"Because of the fear, we have developed a culture of going to bed early," said Mrinalini Nameirakpam, 27, a doctoral student.
Manipur University has become a battleground, too. The previous head of the school was kidnapped for five days and shot in the leg. Two years ago a professor overseeing student elections seen as a competition between militant groups was shot and killed in a daylight attack on campus. The dean of students came under threat when he pushed ahead with a youth festival despite student calls for a strike.
The school's top officials now travel in armed convoys and their offices are behind five layers of security guards. None of them answers mobile phone calls from unfamiliar numbers, lest they be from militants making threats or ransom demands. More than one-third of the school's positions for professors lie vacant because no one wants to come here.
The current head of the school, Nandakumar Sarma, insists that despite it all, his campus is peaceful and his students focused.
"If you go to the library you will see students studying," he said, before stopping himself with a chuckle. "But today is a bandh."
The insurgents, known collectively as the "underground" or "UG," used to be focused on their battles with India, demanding "taxes" from Manipuris to fund the fight. Now, the fundraising has become an end in itself, with militant threats, extortion rackets and kidnappings for ransom routine, according to residents.
In one region under de facto militant control, a construction worker who tried to cash his paycheque was turned away by a bank because he did not have the required letter from the UG confirming he had paid them their share, he said.
Another man said he was perplexed by a grenade attack on his house, only to find out later that insurgents had been sending extortion demands by text message, a technology he had no clue how to use.
The National Investigation Agency, formed to fight terror in the aftermath of the 2008 Mumbai attacks, has threatened charges against anyone aiding the militants. Government paycheques, which had been issued only after militant "taxes" were deducted are now deposited directly and in full in workers' accounts, said Manipur's top bureaucrat, the chief secretary DS Poonia.
In response, the militants have stepped up kidnapping for ransom to keep the cash flowing, Mr Poonia said.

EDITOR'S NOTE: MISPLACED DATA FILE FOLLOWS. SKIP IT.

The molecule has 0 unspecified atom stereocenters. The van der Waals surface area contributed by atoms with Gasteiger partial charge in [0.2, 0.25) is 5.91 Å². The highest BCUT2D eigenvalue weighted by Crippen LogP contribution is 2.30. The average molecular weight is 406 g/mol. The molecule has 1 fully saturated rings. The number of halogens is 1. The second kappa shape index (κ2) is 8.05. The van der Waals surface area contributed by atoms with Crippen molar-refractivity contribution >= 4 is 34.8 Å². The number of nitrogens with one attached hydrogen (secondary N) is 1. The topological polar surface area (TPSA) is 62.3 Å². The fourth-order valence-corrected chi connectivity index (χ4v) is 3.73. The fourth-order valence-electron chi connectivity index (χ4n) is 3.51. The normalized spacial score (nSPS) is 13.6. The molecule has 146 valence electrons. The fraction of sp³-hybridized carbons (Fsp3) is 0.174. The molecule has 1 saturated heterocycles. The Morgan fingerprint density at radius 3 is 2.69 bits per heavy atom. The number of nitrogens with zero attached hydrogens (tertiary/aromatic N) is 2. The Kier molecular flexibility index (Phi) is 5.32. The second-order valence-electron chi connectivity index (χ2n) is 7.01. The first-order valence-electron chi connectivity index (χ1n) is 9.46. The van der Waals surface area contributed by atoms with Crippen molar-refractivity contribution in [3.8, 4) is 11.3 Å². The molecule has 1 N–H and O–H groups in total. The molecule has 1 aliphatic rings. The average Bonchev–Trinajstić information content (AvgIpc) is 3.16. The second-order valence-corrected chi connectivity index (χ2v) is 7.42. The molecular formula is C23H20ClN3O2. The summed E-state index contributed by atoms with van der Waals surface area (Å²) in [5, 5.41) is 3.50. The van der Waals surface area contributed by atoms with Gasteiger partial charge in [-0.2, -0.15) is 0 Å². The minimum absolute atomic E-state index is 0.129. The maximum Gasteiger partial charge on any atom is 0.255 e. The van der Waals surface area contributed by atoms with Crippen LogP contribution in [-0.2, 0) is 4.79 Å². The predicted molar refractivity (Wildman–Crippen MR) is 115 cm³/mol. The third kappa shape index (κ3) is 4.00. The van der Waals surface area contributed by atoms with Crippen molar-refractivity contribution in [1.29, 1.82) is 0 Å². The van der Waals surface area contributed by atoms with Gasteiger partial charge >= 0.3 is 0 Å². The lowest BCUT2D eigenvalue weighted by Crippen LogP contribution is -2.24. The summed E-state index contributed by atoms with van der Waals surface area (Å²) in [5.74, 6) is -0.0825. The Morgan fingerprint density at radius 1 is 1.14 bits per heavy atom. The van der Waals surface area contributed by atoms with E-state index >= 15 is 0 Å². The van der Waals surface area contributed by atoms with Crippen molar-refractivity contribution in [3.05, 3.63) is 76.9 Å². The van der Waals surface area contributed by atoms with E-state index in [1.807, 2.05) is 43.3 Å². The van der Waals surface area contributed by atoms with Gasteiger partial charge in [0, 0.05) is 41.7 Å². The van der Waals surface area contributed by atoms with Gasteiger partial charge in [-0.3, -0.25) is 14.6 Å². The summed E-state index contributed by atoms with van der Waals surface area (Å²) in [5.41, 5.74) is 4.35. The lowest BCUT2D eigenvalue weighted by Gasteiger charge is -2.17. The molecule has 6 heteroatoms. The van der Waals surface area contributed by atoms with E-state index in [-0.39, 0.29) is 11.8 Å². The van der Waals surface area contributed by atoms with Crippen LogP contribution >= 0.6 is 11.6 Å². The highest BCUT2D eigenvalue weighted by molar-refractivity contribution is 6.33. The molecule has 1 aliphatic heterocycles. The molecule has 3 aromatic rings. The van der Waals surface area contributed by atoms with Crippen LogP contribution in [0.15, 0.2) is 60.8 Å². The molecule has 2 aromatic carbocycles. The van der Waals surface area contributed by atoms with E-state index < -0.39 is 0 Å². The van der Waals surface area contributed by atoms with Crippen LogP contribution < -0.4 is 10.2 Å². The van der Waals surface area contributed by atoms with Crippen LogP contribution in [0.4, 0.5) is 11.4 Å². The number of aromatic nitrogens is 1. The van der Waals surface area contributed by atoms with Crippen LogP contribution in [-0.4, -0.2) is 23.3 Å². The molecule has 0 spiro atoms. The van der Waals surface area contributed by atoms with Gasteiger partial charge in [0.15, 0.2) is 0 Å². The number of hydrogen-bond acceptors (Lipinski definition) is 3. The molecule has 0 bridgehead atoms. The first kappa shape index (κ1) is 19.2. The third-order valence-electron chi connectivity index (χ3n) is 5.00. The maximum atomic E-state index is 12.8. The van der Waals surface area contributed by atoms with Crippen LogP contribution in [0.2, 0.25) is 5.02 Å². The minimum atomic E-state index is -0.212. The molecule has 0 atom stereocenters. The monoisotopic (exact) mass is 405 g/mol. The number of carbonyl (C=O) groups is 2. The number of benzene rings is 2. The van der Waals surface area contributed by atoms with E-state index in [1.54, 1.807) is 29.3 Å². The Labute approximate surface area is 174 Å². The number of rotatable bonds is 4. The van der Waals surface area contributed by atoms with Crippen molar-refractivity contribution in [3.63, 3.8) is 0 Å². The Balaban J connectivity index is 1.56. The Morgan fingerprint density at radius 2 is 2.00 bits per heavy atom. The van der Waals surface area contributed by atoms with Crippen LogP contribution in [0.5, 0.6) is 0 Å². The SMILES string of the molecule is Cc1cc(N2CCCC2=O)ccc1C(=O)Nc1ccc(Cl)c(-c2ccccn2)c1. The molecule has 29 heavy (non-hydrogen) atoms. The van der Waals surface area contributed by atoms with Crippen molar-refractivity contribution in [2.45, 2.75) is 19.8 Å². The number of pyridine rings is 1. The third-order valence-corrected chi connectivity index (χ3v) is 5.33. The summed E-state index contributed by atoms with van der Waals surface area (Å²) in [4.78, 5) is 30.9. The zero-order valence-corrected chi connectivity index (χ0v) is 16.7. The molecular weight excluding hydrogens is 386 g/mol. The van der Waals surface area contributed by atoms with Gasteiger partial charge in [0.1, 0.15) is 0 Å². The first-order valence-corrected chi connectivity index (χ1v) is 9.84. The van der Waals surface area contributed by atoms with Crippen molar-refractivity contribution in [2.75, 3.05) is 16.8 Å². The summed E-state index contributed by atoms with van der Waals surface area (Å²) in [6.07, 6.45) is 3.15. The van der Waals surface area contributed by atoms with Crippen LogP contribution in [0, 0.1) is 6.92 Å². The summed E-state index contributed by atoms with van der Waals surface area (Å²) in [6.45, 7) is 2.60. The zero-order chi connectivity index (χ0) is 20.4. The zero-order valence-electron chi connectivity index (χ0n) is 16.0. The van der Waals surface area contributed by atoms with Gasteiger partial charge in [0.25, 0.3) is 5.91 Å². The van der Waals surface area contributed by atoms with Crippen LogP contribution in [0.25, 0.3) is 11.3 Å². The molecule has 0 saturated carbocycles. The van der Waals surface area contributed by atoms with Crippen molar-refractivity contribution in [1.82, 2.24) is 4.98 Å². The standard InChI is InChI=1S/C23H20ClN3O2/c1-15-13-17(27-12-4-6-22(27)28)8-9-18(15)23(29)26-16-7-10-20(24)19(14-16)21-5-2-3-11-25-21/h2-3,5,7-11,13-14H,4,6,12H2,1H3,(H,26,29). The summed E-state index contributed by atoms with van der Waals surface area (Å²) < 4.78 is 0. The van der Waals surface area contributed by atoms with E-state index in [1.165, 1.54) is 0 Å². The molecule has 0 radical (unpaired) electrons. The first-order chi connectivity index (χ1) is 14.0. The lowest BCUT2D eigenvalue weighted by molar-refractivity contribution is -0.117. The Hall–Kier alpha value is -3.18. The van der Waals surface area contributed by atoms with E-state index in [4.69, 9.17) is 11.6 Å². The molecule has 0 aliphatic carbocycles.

The government engineer said his employees cannot inspect contractors' work sites for fear of being kidnapped. He has been attacked so many times during extortion negotiations that he supplements his police details with a pistol hanging from a shoulder holster under the jacket of his tracksuit.
India's home affairs minister, Palaniappan Chidambaram, said in his annual security address to parliament that security in the north-east showed "remarkable improvement". Manipur, he said, was an exception.
Nevertheless, India's president, Pratibha Patil, travelled to Imphal recently to inaugurate an IT park the state government heralded as the flowering of a new era. The barricades erected along her route were empty. The militants had called a protest strike.
At the same moment, a crowd gathered outside a nearby hospital awaiting the release of Irom Sharmila, a 39-year-old woman on a decade-long hunger strike in protest against draconian laws the government uses against the insurgency.
Ms Sharmila lives in police custody so she can be force-fed through a nose tube, but legally must be released every year.
The frail woman, accompanied by dozens of supporters, walked slowly to a nearby hut erected as a protest shrine in her honour. Outside, more than 50 police stood guard.
Ms Sharmila blamed all sides for Manipur's anarchy, calling politicians "cowards" and the militants "insincere".
Yet, she said, her protest will serve as "the foundation stone for peace and justice," and she insisted Manipur will get better.
"Hope is alive. I can't give up hope," she said.
The next day Sharmila was taken back into custody. Her fast continues.